In seminary I wrote a paper that essentially divided the Fathers into two camps those that speak of Mary’s sinlessness in positive terms and those that speak of her sinlessness in negavtive terms. An example of a positive formulation would be that Mary was “All-Holy.” An example of a negative formulation would be that she is “without stain.” The former describes Our Lady by ascribing an abundance of grace. The latter by ascribing the lacking of something sinful. The following is from a section on St Ambrose.
Ambrose of Milan, wrote in the fourth century that Mary was not only physically inviolate, but also free from every stain of sin. The grace of God accomplished both her perpetual virginity and status as sinless.
Mary, a Virgin not only incorrupt [incorrupta], but a Virgin whom grace has made inviolate, free from every stain of sin [per gratiam ab omnia incorrupta labe peccati].
This is the first Latin articulation of what became the common assumption of the Western Church – that Mary is without stain [incorrupta] of sin. Ambrose does not speak of a generic stain but of “every stain” [omnia incorrupta]. It is also worth noting that Ambrose does not use the term macula, but incorrupta. The former is more properly a stain or blemish. The latter is obviously related to incorruptio, denoting an absence of rottenness. The Latin incorrupta corresponds to the Greek aphtharton. This can be observed in the Vulgate translation of 1 Corinthians 9:25 where aphtharton is translated as incorrupta, in the sense of the imperishable crown that awaits the saints of God.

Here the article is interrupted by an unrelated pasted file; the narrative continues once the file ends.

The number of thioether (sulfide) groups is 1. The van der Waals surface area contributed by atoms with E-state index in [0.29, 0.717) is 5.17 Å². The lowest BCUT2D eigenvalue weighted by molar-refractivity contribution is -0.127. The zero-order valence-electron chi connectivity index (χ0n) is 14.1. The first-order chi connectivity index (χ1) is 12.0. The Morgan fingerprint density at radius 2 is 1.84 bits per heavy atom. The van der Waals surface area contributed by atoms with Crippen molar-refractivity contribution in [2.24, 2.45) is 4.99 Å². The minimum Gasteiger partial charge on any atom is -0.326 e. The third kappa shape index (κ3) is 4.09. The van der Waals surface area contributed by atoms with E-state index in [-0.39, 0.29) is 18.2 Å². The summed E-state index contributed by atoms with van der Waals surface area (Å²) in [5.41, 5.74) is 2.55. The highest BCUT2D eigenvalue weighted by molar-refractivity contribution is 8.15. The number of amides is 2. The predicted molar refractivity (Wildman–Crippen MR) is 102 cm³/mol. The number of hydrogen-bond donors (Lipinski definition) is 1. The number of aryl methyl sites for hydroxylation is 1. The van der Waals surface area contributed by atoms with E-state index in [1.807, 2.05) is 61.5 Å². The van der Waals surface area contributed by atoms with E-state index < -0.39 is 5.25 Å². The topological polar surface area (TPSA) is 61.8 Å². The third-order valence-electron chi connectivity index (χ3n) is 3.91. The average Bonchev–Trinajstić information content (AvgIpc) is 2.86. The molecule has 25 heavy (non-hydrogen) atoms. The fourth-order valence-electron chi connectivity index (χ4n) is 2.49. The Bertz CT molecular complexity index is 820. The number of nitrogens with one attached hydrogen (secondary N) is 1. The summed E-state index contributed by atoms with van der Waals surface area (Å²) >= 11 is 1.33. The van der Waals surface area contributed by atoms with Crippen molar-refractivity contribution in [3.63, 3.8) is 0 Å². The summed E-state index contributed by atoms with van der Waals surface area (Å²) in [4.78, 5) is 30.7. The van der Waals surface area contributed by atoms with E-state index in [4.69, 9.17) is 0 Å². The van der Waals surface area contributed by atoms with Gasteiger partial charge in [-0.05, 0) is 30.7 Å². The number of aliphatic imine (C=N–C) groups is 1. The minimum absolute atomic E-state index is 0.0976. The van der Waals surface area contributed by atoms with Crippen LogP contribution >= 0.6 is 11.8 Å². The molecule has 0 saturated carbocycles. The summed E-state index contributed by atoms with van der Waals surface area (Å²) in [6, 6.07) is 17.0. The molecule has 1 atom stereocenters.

Ambrose provides the fundamental negative statement concerning Mary’s moral status for the West. She is holy because she was preserved per gratiam from omnia incorrupta peccati. Mary is perceived in terms of what she does not have, i.e. every stain/corruption of sin. For Ambrose, sin indicates the inherited blemish of Adam and Eve’s rebellion. The inherited immaculist doctrine of the Latin Church belongs primarily to Ambrose and not to Augustine, as demonstrated below [i.e. in the rest of my paper on the subject].